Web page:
As we’ve seen with Max Muncy, Chris Taylor and Dylan Floro, the Dodgers have a specialty of making under-the-radar moves, acquiring players who go out and rise to the occasion. It appears they’ve done it again.
On July 3, the Dodgers made a trade with the Tampa Bay Rays, acquiring right-handed relief pitcher, Casey Sadler. At the time, Sadler wasn’t an immediate need for the struggling LA bullpen, so he was optioned to Triple-A Oklahoma City. Viewed as a depth piece, a lot of fans probably didn’t expect Sadler to see much time with LA.
But Casey Sadler is quietly one of the Dodgers’ best pickups of this year.
At the time of the trade, Sadler only had 18 major league games under his belt. Drafted in the 25th round of the 2010 amateur draft, Sadler made his major league debut with the Pirates in 2014. He appeared in six games with them, allowing nine runs in only 10 innings of work. He’d only make one appearance in 2015, before a three-year period in which he failed to reach the majors.
He got his chance again with the Pirates in 2018, but saw his time in the big leagues cut short. In two games, he allowed a total of seven runs, and was designated for assignment by Pittsburgh.
Luckily for him, he was given another opportunity.
Weeks prior to the start of spring training this year, he signed a minor league contract with the Tampa Bay Rays, which included an invite to spring training. He began the year in Triple-A and was called up to the big leagues on Apr. 19. In two innings, he allowed zero runs, but was optioned back to Triple-A the following day.
He was recalled and optioned for a total of five times before ultimately being designated for assignment on June 29. He was going through the best stretch of his career when he was handed the news. In nine games with Tampa, he had a 1.86 ERA and was holding opponents to a .219 batting average.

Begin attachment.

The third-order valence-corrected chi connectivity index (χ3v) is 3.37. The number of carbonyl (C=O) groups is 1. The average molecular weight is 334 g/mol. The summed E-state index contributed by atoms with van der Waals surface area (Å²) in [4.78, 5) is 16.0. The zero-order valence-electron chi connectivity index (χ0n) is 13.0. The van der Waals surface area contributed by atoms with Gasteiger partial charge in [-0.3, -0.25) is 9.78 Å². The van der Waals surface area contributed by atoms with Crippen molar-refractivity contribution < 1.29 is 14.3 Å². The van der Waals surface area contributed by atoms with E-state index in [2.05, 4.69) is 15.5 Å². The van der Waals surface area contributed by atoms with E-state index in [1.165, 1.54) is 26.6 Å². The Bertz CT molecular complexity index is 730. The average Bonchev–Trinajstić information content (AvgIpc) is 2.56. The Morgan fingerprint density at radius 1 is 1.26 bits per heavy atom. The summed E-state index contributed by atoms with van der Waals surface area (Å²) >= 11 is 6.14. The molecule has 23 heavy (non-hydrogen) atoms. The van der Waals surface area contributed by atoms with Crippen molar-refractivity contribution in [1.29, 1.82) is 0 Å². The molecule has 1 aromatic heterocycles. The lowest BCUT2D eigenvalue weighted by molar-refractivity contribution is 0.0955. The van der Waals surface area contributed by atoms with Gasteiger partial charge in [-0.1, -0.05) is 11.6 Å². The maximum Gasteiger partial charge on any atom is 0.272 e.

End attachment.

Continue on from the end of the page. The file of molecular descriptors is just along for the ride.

A few days later, he was traded to the Dodgers. He appeared in two games with Oklahoma City before being recalled to the major league Dodgers on July 15.
In two innings against Philadelphia, he allowed one run and struck out two. He was optioned back to OKC a few days later, and then recalled by LA the following day. Since then, Sadler is one of the team’s best relievers.
Since his outing on July 17, Sadler has appeared in eight games, not allowing a run. He has thrown 10 1⁄3 innings, holding opponents to a .152 average and posting a WHIP of 0.87.
Unlike other pitchers the Dodgers could have acquired at the deadline, Sadler owns a very low strikeout percentage. For his career, he’s only averaged six strikeouts per nine innings. Luckily for him and the Dodgers, the strikeouts aren’t needed. A large reason Sadler is able to succeed is the fact that more than half of his matchups have resulted in ground balls — one of the highest rates in the National League during the last three weeks.
Sadler’s ability to face both left-handed and right-handed batters has led to manager Dave Roberts’ growing confidence in him. During this stretch, Sadler has faced a total of 20 lefties and 20 righties. He performs better against lefties, limiting them to a .125 average, compared to right handers’ .178 BA against him. He’s also better at limiting walks to lefties, as he owns a 3-to-1 strikeout-to-walk ratio against them, compared to a 1-to-1 ratio against righties.
With this recent stretch, Sadler is proving he should crack the Dodgers’ 25-man roster once October rolls around. Though there’s no guarantee, it’s likely the Dodgers will likely carry an 8-man rotation in the postseason. If that’s the case, Sadler will be auditioning for one of the final spots.
It’s safe to say that Kenley Jansen, Pedro Báez, Joe Kelly, Julio Urías, Kenta Maeda and Ross Stripling will all be locks to make the roster as relievers, assuming they are healthy. There are other notable names that will be fighting for a spot, such as Yimi García, Adam Kolarek, Dylan Floro, Scott Alexander, Caleb Ferguson and J.T. Chargois. Not to mention, possibly the rookies as well with Dustin May and Tony Gonsolin.
A lot can happen between now and October, and there will still be a lot of moving pieces with the Dodgers’ bullpen. Regardless of what happens, Sadler has finally found a consistent role with a major league team, and is having the best season of his career at age 29.